Labosport Technicians Participate in Round Robin 2022

In May 2022, Labosport attended the annual Round Robin in Madrid, where technicians were examined by several governing bodies over 10 days. This included FIFA/World Rugby/FIH/Futsal and goalpost testing. It was a significant event because it was cancelled the last few years due to the Covid-19 pandemic.

Labosport sent 18 technicians from the UK, Italy, France and Canada. It is estimated 100 technicians took part from institutes all over the world. The week began with four days of assessment by FIFA and World Rugby. This included testing one football and one rugby pitch using the equipment required for a comprehensive performance test. The results were documented and technicians observed, and both were analysed by representatives from the governing bodies.

The futsal and goalpost tests were the next set of scheduled tests, and these were completed in small groups. Technicians worked with governing body representatives to ensure the correct techniques and methods were used.

The FIH Round Robin was held on two separate hockey pitches over two days. Comparable to the FIFA/World Rugby event, the technicians were examined on the complete suite of performance tests required for the FIH test.

Labosport’s trip to Spain was an enormous success. Technicians enjoyed the warm weather and the opportunity to meet teams from other test institutes.

Labosport Introduces the Red Robin

Labosport is pleased to unveil its new Red Robin device for the assessment of sports fields – an autonomous solution that collects data along a pre-defined virtual grid of measurement locations. At each test location, the Red Robin can measure NDVI (0.00 to 1.00), turf coverage (0% to 100%), turf colour (graphic), surface hardness (Clegg, 0g to 500g), soil moisture (0.0% to 100.0%) and surface temperature (-30.0 ºC to +150 ºC). It enters the market as the most advanced rolling drone in the industry.

Red Robin combines AI and autonomous vehicle technology to liberate grounds staff and technicians from repetitive tasks. Its consistency and precise programmed procedures improve data collection accuracy while reducing test times. It can effortlessly move forward, backward and make 360-degree turns across a variety of surface conditions and in most weather. The Red Robin is equipped with a fast-charging battery that lasts up to 4-hours of continuous operation. Data analytics comprise heat maps and historical tendency graphs which are accessible via mobile phone (app), tablets, laptops, and desktops. Information is stored using the most advanced cloud-based encryption.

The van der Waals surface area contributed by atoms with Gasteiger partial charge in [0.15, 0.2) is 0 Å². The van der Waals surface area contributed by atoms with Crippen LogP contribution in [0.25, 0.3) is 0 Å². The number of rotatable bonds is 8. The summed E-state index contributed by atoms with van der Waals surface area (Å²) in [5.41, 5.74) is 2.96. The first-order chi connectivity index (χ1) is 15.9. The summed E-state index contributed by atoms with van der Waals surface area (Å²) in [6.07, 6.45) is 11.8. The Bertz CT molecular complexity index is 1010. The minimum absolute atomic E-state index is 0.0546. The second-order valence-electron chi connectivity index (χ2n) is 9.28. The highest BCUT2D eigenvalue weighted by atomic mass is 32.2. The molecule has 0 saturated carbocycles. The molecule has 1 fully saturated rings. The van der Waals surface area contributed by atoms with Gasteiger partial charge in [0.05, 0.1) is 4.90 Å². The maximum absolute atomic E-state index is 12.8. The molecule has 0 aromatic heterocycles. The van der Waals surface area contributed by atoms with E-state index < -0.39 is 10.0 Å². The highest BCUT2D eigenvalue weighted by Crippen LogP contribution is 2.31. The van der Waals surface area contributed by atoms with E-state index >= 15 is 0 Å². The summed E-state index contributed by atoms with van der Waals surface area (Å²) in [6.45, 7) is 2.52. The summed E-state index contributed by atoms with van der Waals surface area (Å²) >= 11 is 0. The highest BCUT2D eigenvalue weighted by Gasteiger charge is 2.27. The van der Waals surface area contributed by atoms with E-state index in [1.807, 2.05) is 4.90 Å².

The Red Robin platform is designed with scalability in mind; it is built to be durable and whenever additional tests, equipment and sensors are needed, they can be easily added and connected to the on-board computer. Sustainability is one of the key values influencing Labosport’s research and development team. The base unit can embed new technology as required, making it a smart investment with flexible pricing. Labosport expects to offer new measurement modules regularly, with software and apps designed for seamless upgrades in performance. The first bundle of upgrades is slated for late 2022.

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Labosport Collaborates with FIFA and Loughborough Researchers on Artificial Pitch Testing

Labosport and Loughborough University researchers have collaborated with international governing body giant FIFA to bring artificial pitch testing into the modern era.